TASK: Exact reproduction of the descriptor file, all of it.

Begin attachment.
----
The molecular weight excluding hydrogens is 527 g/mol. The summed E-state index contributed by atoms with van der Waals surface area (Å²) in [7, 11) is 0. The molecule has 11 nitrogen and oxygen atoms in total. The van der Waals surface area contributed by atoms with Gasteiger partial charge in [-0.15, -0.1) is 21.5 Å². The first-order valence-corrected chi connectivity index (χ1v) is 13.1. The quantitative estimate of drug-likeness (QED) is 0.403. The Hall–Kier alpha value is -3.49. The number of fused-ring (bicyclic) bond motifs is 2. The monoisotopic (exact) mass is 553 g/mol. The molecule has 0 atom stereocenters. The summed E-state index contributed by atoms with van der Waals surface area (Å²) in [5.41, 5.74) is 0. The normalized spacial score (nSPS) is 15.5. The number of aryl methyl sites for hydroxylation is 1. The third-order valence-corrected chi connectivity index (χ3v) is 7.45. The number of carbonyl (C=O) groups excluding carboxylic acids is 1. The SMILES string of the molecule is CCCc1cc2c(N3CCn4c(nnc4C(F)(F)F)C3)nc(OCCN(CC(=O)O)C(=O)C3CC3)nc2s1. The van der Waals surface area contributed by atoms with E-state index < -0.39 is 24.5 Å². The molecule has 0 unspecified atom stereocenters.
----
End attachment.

The molecular weight excluding hydrogens is 527 g/mol. The summed E-state index contributed by atoms with van der Waals surface area (Å²) in [7, 11) is 0. The molecule has 11 nitrogen and oxygen atoms in total. The van der Waals surface area contributed by atoms with Gasteiger partial charge in [-0.15, -0.1) is 21.5 Å². The first-order valence-corrected chi connectivity index (χ1v) is 13.1. The quantitative estimate of drug-likeness (QED) is 0.403. The Hall–Kier alpha value is -3.49. The number of fused-ring (bicyclic) bond motifs is 2. The monoisotopic (exact) mass is 553 g/mol. The molecule has 0 atom stereocenters. The summed E-state index contributed by atoms with van der Waals surface area (Å²) in [5.41, 5.74) is 0. The normalized spacial score (nSPS) is 15.5. The number of aryl methyl sites for hydroxylation is 1. The third-order valence-corrected chi connectivity index (χ3v) is 7.45. The number of carbonyl (C=O) groups excluding carboxylic acids is 1. The SMILES string of the molecule is CCCc1cc2c(N3CCn4c(nnc4C(F)(F)F)C3)nc(OCCN(CC(=O)O)C(=O)C3CC3)nc2s1. The van der Waals surface area contributed by atoms with E-state index < -0.39 is 24.5 Å². The molecule has 0 unspecified atom stereocenters.